By Julius Zheng •
1 April 2020
Kagem emerald mine in Zambia. All images courtesy of Gemfields
Gemfields CEO Sean Gilbertson
Rough emeralds from Kagem mine
Mozambique rubies from Gemfields
Sean Gilbertson, CEO of coloured gemstone miner Gemfields, talks about the relevance of sustainable mining in the jewellery industry.
How crucial is a long-term and steady supply of gemstones such as rubies, sapphires and emeralds to the jewellery sector?
Gilbertson: Significant improvements in the supply chain, especially in terms of reliability, consistency, and responsible and transparent sources of goods have instilled renewed confidence in rubies and emeralds, and enabled high-end jewellery brands to create extraordinary capsule collections that they would typically have spent years collecting.
The recent discovery of rubies in Mozambique in 2009 has been a real gamechanger. Mozambique has fast become the world’s number one ruby exporter, yielding record-breaking auction results for Gemfields.
Interestingly, people often forget that the well-known laws of supply and demand apply to “efficient markets,” a term that can’t yet be used in the coloured gemstone sector. Gemfields’ Kagem emerald mine in Zambia is a case in point: Today it produces an estimated 25 per cent of world emerald supply. Over the last decade, its production has tripled while prices have increased more than six-fold.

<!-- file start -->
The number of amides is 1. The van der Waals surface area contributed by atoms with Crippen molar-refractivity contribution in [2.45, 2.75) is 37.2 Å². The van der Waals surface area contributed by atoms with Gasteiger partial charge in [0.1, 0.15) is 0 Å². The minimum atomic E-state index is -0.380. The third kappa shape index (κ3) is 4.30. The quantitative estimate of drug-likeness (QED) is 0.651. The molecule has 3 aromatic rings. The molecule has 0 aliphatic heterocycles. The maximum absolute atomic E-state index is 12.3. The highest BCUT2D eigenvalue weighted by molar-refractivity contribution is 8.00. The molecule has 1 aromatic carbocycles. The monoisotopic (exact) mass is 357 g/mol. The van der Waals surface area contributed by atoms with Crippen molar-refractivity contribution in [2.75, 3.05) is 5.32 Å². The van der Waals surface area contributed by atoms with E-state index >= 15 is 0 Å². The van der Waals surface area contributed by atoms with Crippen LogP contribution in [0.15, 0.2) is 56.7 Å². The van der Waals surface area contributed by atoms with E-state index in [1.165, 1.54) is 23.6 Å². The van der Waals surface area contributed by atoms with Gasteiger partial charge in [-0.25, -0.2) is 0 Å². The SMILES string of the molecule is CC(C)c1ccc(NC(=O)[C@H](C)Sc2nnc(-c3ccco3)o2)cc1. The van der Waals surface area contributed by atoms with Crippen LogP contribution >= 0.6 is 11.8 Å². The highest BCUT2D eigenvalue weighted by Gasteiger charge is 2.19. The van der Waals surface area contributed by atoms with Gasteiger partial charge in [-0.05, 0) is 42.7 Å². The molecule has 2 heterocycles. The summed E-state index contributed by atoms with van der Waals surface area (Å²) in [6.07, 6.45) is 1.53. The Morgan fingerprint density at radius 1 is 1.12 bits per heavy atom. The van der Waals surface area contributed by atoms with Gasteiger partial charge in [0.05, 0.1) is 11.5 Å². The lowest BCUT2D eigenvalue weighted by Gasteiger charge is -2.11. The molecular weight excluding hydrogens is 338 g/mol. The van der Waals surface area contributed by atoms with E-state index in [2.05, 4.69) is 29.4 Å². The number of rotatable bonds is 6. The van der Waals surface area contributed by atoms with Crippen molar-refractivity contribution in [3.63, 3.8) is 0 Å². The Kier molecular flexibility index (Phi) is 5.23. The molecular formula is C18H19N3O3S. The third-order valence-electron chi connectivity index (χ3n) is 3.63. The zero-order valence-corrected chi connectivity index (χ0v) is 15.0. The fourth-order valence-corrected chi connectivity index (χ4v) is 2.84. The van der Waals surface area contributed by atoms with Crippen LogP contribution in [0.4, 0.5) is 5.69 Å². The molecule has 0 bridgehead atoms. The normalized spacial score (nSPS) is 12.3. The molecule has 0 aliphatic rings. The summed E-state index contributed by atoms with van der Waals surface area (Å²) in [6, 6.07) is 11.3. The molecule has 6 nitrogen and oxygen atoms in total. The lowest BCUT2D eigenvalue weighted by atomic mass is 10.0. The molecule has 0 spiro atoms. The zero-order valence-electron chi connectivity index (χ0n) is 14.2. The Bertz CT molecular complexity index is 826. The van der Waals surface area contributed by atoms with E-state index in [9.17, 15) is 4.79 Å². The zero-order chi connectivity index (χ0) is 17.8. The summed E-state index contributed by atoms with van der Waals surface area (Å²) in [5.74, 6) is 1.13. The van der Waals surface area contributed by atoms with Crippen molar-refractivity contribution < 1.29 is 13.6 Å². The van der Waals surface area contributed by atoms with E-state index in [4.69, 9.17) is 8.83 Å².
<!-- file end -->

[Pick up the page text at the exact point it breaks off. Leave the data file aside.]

What is your take on responsible mining?
Gilbertson: We believe that gemstone deposits in Africa do not belong to large mining companies or to artisanal miners, but to the host country itself. It’s not a question of small or large-scale mining; it’s about how we act as custodians of a country’s natural resources, optimise the prices these goods can achieve, and ensure that the greatest proportion possible can be repatriated to the host country.
How does Gemfields work with African governments to promote sustainable mining?
Gilbertson: Gemfields owns 75 per cent of the Kagem emerald mine in Zambia and the Montepuez Ruby Mining in Mozambique. We work with local partners in both nations. For Kagem, we partner with the Zambian government through the Industrial Development Corporation.
Proceeds from all Gemfields auctions are fully repatriated to our ruby mine in Mozambique and our emerald mine in Zambia, with taxes due to the respective governments paid on the full sales price achieved at auction. Of the US$1 billion in total auction revenues generated by Gemfields since 2009, about US$200 million, or 20 per cent, was paid in taxes to the governments of Mozambique and Zambia. This means that those countries, for the first time, are receiving fair participation in their coloured gemstone resources.
We also work collaboratively with the governments and local communities around our mines to identify projects that enhance the lives of the local community with a focus on health, education and livelihood as well as supporting Africa’s rich wildlife through conservation efforts.